Date: Thu, 05 Apr 2012 21:41:20 -0500
From: John Becker <email@example.com>
Subject: Re: [TowerTalk] HAM IV rotor / mast slipping / Slipp-Nott
The Slipp-Nott at first seems like a good idea, but as I found it can
put too much stress on the rotor U-bolts. If I had thought to double-nut
the U-bolts, that should have prevented the nuts from being unscrewed,
but it might have caused the upper U-bolt to fracture instead. If the
mast is slipping in the rotor clamp, that force is transferred through
the Slipp-Nott brackets to the rotor U-bolts, which are not intended to
withstand that kind of load. BTW, I know of another ham nearby who also
had a Slipp-Nott failure, but I don't know exactly what happened to his
My suggestion is to use a torque wrench to tighten your rotor U-bolts to
the maximum torque allowed and see if this helps. See
## use nylock nuts, then you don’t need to double nut anything.
## use marine grade never-seize, then you only require about 60% of normal
Torque and tightness on a bolt is 2 completely different things.! You can
read all about
that on portland bolt’s website.
## At one of our stores, you can get this sticky back heavy duty non skid
stuff, used for
decks on boats and steps etc. Come in 1-2-3” wide rolls. They sell it by
the foot. It’s
used on my tic ring troughs. Wrap some of this around the mast, and it will
never slip. Put
some more on the mating clamp, so the two face each other, and it flat out
## I used K7NV’s software to design the hb torque compensation plate. I
designed one for
a fellow who has a 5 el 20m yagi on a long boom. He has a mile more boom on
one side of the
mast vs the other side of the mast. The small AL plate was mounted in the
vertical plane, just
in front of the REF. We tested it on his short 30’ tower, with just 2 x
bearings and NO rotor.
In a high wind it just stayed put, it would NOT windmill at all. We even
climbed up there during the
high wind, and repositioned the yagi. It still would not budge. AND you could
turn it by hand !
## OK, same yagi, minus the TQ comp plate, on his taller tower, and all bets
are off. With no tq
comp plate, it ripped the gears out of his tail twister ! Method #2, mount
the yagi so you have equal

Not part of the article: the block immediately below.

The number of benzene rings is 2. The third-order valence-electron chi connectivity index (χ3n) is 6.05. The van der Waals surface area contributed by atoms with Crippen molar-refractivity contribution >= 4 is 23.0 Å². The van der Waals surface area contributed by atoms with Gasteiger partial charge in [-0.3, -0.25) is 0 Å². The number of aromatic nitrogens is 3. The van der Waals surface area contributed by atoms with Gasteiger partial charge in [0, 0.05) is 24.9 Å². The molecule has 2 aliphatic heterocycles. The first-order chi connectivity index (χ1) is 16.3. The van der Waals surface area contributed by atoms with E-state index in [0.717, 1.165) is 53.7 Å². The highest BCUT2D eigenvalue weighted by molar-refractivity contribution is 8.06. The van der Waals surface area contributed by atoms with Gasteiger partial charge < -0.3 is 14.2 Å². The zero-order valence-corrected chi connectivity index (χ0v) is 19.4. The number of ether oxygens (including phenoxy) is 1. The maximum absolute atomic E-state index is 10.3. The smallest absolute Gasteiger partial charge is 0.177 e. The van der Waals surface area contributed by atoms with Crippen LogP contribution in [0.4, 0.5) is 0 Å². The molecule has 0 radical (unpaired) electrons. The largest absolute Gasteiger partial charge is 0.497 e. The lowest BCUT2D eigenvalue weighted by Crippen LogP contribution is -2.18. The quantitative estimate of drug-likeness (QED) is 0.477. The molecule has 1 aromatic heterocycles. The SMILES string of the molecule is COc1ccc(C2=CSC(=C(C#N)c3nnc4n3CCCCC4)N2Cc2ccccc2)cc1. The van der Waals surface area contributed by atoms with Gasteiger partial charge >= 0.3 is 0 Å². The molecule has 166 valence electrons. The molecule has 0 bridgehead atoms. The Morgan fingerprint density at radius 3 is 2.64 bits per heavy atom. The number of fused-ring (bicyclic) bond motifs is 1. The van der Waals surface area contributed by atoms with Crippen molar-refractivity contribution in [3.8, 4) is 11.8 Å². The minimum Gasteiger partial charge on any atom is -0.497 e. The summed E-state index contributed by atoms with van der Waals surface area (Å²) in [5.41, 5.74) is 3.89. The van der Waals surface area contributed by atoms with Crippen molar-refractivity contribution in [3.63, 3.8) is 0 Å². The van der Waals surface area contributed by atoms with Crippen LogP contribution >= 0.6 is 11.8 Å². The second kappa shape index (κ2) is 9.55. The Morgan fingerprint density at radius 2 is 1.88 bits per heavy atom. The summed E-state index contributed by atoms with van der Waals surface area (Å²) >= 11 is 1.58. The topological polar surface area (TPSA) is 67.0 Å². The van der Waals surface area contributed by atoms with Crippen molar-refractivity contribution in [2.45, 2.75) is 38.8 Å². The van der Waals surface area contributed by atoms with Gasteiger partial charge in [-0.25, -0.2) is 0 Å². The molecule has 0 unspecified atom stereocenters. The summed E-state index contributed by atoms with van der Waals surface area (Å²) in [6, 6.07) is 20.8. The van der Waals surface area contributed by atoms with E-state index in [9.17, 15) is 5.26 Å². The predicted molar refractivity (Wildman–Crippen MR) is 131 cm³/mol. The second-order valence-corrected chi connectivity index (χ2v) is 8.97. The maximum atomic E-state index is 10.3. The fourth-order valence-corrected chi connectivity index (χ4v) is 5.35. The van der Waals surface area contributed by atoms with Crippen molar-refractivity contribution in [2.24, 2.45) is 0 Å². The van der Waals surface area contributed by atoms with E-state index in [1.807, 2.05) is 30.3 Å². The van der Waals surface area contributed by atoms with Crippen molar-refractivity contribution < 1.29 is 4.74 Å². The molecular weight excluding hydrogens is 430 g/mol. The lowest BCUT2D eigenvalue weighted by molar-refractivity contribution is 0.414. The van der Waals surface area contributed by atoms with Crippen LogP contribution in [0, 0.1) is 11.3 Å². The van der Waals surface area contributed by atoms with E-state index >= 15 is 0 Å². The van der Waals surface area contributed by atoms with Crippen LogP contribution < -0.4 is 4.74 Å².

amount of boom on each side of mast, then insert a counterweight in the light
end of the array. K7NV’s
software will figure that weight out as well, slick program. And either method
## If you don’t want to add TQ comp to your array, you have 2 x choices.
Kiss your rotor goodbye,
or get a bigger rotor.
## These rinky dink rotors like ham 4 and tail-twister really are a joke,
just look inside em. Wedge
brakes are 1959 technology, literally. Worm gears and double worm gears can’t
budge. They work just
like a hose clamp or the tuning adjustments on a stringed instrument.
## 800 in lbs of torque on a ham-4 = 800 divided by 12 = 67 ft lbs of TQ.
67 ft lbs of TQ is 3 x steps
below adequate. I can easily get 200 ft lbs from just a 2’ long TQ wrench.
And your boom is a lot longer
than 2’. 1000 in lbs from a tail twister = 83 ft lbs TQ Also a poor joke.
A small prop pitch is 1200 ft lbs TQ.
Now that’s the real deal. The OR-2800 is good (when used with either the
K7LXC clamp or the K7NV clamp)
as is the Prosistel rotors. Any other big rotor is good too. tearing up a
small rotor saves you nothing. You either
pay to rebuild it, or replace it. Now you are paying twice. Just get a
bigger rotor in the 1st place.
## trying to turn some huge array with a tail twister is fubar. I can’t
believe how cheap hams can get. Regardless
of rotor, at least use some TQ compensation. If you look at say F-12’s
specs, they will show you how much TQ to
expect. beware, that is for a 70 mph wind. Impact pressure goes up the SQUARE
of the wind speed. An 83.6 mph
wind will have 50% more pressure vs a 70 mph wind. A 83.6 mph wind will be
TRIPLE the pressure of a 50 mph wind.
A 100 mph wind is QUADRUPLE the pressure of a 50 mph wind. 99% of these
rotor to mast clamps are a joke. teeth
will not bite into a chromolly or DOM mast. The K7NV version is the real deal.
Mast won’t slip at all in his.
## the BMW rubber doughnut is a good idea. It’s there to prevent vibration
and shock loading of the gear train inside the
rotor. if the mast sits there and vibrates, the vibration wont get past the
rubber doughnut. Yaesu has a similar idea, a pad,
placed between base of rotor and rotor shelf. It achieves nothing , since it
is not between mast and rotor.
## dunno if BMW et all has that rubber doughnut with the 4 x embedded studs
sticking out each side still available or not.
The 4 on one side are not in contact with the 4 on the opposite side. I have
never see the doughnut used on north american cars.
Most will use either either a universal joint or a CV joint. (each end of the
driveshaft on a rear wheel drive car).
## use big wire for the rotor, so you don’t get V drops... and-or use
slightly higher voltage to compensate..which is a lot
easier than big ga wire. Another 5 Volts will usually do the trick. A 200’
long rotor cable forms a 400’ loop. Why
they don’t just use 50 vdc is beyond me.
later... Jim VE7RF
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